One of our goals as a sanctuary is to give the chimps as much independence and autonomy as we can, given the inherent limitations of captivity. So we’re thrilled to see them finding their own food on Young’s Hill. Right now, their favorites include grass, dandelion leaves, and prickly lettuce. There are two bamboo groves on the hill, but the chimps haven’t taken much of an interest in eating them as of yet (climbing them is a different story). Of course, none of this will take the place of the meals we serve throughout the day, but it’s nice that the chimps can head out and grab a light snack whenever they want.
Archives for June 2012
Recently, an infant chimpanzee at the L.A. Zoo was killed by an adult member of the troop in full view of zoo visitors. A few days later, a student volunteering at the Chimp Eden sanctuary in South Africa was pulled into an enclosure and attacked by two adult male chimpanzees. Both incidents served as startling reminders of the capacity for violence in our closest relatives and have left many people wondering what makes chimpanzees commit such severe acts of aggression.
Unfortunately, while incidents like these are rare, they are not abnormal. Put simply, violence is a fact of life in chimpanzee society. While males typically grab all the attention with their aggressive dominance struggles and their lethal intergroup raids, females also kill on occasion, with infants and other adult females being their most likely victims. In chimpanzee communities, severe aggression can be a means to reduce or prevent resource competition. This can result in the killing of members of other communities, as well as immigrant females and even infants within the troop. In some cases, the killing of an infant can increase mating opportunities for males. For instance, if a female gives birth, she will not enter estrus for another four to five years while she nurses and raises her new child. If that child dies, however, she will quickly become receptive again. Thus, there can be an incentive for a male who is not the parent to kill the infant so that he can mate with the mother (this is one reason primatologists believe that females may try to confuse paternity).
Violent behavior can serve many functions in chimpanzee society. What functions did these incidents at the L.A. Zoo and Chimp Eden serve? Honestly, we don’t know. It’s much easier to offer an evolutionary explanation for why violence exists in general than it is to explain specific acts.
As caregivers for captive chimpanzees, we witness aggressive behavior on a daily basis. Sometimes the motivation behind it is clear; other times we are left scratching our heads. The way I think about it is this: evolution has endowed chimpanzees with certain tendencies for aggressive behavior, but it does not control how those tendencies are applied. Aggression towards non-group members in the wild can help chimpanzees defend territory and the resources located therein. But that same aggressive tendency can also result in an attack on the very people trying to care for them in captivity.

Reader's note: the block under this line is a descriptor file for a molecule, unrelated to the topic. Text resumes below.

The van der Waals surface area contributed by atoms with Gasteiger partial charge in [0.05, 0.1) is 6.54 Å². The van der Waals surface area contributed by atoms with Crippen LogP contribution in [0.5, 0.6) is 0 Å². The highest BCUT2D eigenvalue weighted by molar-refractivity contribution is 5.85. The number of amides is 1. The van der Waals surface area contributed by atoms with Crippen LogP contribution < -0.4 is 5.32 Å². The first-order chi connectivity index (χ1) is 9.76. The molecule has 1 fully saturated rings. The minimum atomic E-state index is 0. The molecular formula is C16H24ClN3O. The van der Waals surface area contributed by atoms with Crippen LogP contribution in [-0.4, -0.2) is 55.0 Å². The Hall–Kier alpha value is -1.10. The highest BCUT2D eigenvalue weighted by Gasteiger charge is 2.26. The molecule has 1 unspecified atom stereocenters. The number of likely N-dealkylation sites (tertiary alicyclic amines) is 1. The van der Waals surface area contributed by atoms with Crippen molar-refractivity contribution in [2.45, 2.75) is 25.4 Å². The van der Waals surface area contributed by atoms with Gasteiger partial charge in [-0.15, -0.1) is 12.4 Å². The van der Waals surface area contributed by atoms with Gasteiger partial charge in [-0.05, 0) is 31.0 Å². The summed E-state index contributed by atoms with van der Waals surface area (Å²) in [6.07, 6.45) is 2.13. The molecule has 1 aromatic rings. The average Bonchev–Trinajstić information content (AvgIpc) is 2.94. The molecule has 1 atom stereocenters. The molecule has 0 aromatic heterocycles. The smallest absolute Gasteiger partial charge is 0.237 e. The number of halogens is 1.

All we really know is that violence in chimpanzees is not an aberration, nor is it all they are capable of. In fact, one of the reasons why we might be uncomfortable with chimpanzee violence is that it hits a little too close to home. To be sure, aggression in chimpanzees is shocking in its sheer physicality – teeth and fists instead of knives and guns. But even though chimpanzees exhibit higher rates of aggression overall, rates of lethal violence in chimpanzees are similar to those in some human societies. In some ways, we are more alike than we’d like to believe.
This year will be the fifth 4th of July party the chimps will have had, but the first since Young’s Hill was opened! I’m excited to have another summer party with open air for the chimps. (The last one was Negra’s birthday a couple weeks ago). Check out these past blog posts with photos and video from previous 4th of July parties: 2008, 2009, 2010, and 2011.
As we were trying to come up with some ideas about what to do for this party, I thought it might be nice to hear some suggestions from our blog readers. Note: the restrictions on diet include no animal products, no added sugar, and limited added salt. They love fresh produce so we were thinking of including red, white, and blue produce items. Of course the traditional watermelon and corn on the cob will be included, plus we’ll make some Field Roast hot dogs for the chimps. Another idea might be cutting an orange in half and freezing juice in it to make a fun frozen treat. For enrichment we were thinking we might make some piñatas and of course red, white, and blue items. Any other ideas? Please comment here! And if you’re interested in helping sponsor the party, find out how you can contribute here.
Annie with a mouth full of corn:
I often use things I’ve seen the chimps do as inspiration to help me come up with enrichment themes. Annie seems to really like beaded necklaces. I often see her playing with them– swishing them around in her hands, using them to play tug of war with her friends, or shoving a bunch in her mouth, filling up with water, and sucking all the water out:
So, today I decided to make it easier for her, and everyone. I took containers, filled them with beaded necklaces and then filled them with water. The chimps must have been inspired because almost everyone spent some time playing with the necklaces. It seems it’s no longer just Annie that thinks water-filled beaded necklaces are fun.
It’s so relaxing to watch the chimps groom one another. Grooming is often used as a way to, not only help clean up your friends, but also to strengthen bonds and friendships. Foxie and Burrito have a pretty close friendship and I caught them in the middle of a very sweet grooming session this afternoon.